Blowing down the house
Learn about the science behind housing construction and watch the video!
When Greg Kopp and his team realized that the roof wasn’t going to fly off, despite all the pressure it was under, they decided to go in the house. The building in London, Ont., is your average two-storey house constructed to code. It has a furnace and electricity. However, the decor on the inside is, well, non-existent. The house was created for abuse in the name of science and better building practices. The project is called Three Little Pigs.
Last August, Kopp, the principal investigator for the tests, and his team from the University of Western Ontario conducted the most realistic hurricane test ever done in a laboratory setting at the Insurance Research Lab for Better Homes. They applied a wind-loading system to the entire roof. The system uses air boxes to put pressure on the roof to mimic the effects of high Category 3/low Category 4 winds.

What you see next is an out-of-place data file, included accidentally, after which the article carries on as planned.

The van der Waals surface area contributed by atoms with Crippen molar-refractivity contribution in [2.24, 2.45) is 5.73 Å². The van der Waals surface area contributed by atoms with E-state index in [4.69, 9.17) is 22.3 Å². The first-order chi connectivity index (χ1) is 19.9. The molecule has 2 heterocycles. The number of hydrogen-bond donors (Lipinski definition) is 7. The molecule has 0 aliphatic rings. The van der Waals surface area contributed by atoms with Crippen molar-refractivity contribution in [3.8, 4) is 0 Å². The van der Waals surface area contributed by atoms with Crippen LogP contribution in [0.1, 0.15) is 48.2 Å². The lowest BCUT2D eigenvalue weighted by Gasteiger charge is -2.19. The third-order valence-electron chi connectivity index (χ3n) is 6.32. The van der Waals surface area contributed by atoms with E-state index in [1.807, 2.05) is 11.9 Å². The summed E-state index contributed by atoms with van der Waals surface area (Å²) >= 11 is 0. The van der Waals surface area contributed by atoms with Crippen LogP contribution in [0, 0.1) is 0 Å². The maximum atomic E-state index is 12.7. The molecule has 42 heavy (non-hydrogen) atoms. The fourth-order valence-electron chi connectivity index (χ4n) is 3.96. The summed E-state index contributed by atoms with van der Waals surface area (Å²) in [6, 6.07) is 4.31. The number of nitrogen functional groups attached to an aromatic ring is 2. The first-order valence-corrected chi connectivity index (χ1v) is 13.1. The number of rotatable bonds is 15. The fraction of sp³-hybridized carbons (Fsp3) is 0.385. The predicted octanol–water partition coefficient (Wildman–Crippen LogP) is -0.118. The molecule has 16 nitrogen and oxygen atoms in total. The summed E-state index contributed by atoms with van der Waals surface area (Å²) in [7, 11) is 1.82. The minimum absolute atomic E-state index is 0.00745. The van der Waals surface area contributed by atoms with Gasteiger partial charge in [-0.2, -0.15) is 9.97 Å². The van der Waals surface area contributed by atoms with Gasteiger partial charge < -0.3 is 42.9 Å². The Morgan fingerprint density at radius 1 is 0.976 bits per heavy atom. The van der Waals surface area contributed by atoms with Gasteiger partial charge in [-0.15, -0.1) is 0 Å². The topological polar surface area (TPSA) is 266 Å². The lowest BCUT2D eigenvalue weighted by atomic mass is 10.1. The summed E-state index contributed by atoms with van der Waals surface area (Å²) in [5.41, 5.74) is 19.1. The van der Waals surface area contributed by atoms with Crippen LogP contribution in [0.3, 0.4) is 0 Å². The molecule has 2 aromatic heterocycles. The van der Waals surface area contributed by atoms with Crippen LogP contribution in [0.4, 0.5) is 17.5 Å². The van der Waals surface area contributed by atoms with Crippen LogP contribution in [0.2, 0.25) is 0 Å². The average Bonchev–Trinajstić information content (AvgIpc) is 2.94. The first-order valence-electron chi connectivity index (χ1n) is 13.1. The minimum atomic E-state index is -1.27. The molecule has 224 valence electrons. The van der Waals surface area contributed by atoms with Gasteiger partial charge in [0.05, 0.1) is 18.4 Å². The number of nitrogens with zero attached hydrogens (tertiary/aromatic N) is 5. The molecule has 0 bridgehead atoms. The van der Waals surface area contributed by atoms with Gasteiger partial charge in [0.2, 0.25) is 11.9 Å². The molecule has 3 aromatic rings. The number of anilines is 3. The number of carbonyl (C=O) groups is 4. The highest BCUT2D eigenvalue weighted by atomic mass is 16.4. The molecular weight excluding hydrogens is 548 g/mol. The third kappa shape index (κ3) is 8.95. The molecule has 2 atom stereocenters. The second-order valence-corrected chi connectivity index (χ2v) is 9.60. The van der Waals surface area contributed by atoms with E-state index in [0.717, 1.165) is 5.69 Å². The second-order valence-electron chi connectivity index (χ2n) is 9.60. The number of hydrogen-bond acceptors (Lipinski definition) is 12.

The testers took the house to the point at which all of the toe nails–the fasteners that connect the trusses to the walls–failed. The surprising find wasn’t that the roof lifted the way it did, but how it failed. It’s thought that a large structure, such as a full-sized house, wouldn’t respond to gusts of wind that last for a second or less. But the simulated gusts that the researchers passed over the roof affected the toe nails instantly.
So, what do the findings from this experiment mean for the DIYer adding on to his house or the contractor putting up a new one?
“The details really matter,” Kopp says. “The nails and where they go in need to be at the right place. With wind, it’s not the wood that breaks; it’s the nails that pull out. If the nails aren’t in anything or if they’ve cracked the wood, then you are going to have some serious problems. When you see failures in Canada, it’s usually because things weren’t nailed or connected properly.”
While Kopp and his team have made some significant findings, they aren’t finished popping the lid off the house. For their next experiment, they are going to reattach the roof with load cells in place of the toe nails. The ultimate goal is data that the researchers can use to analyze other types of houses through computer modelling; that way, they don’t have to unleash their big bad wolf of a system on other structures.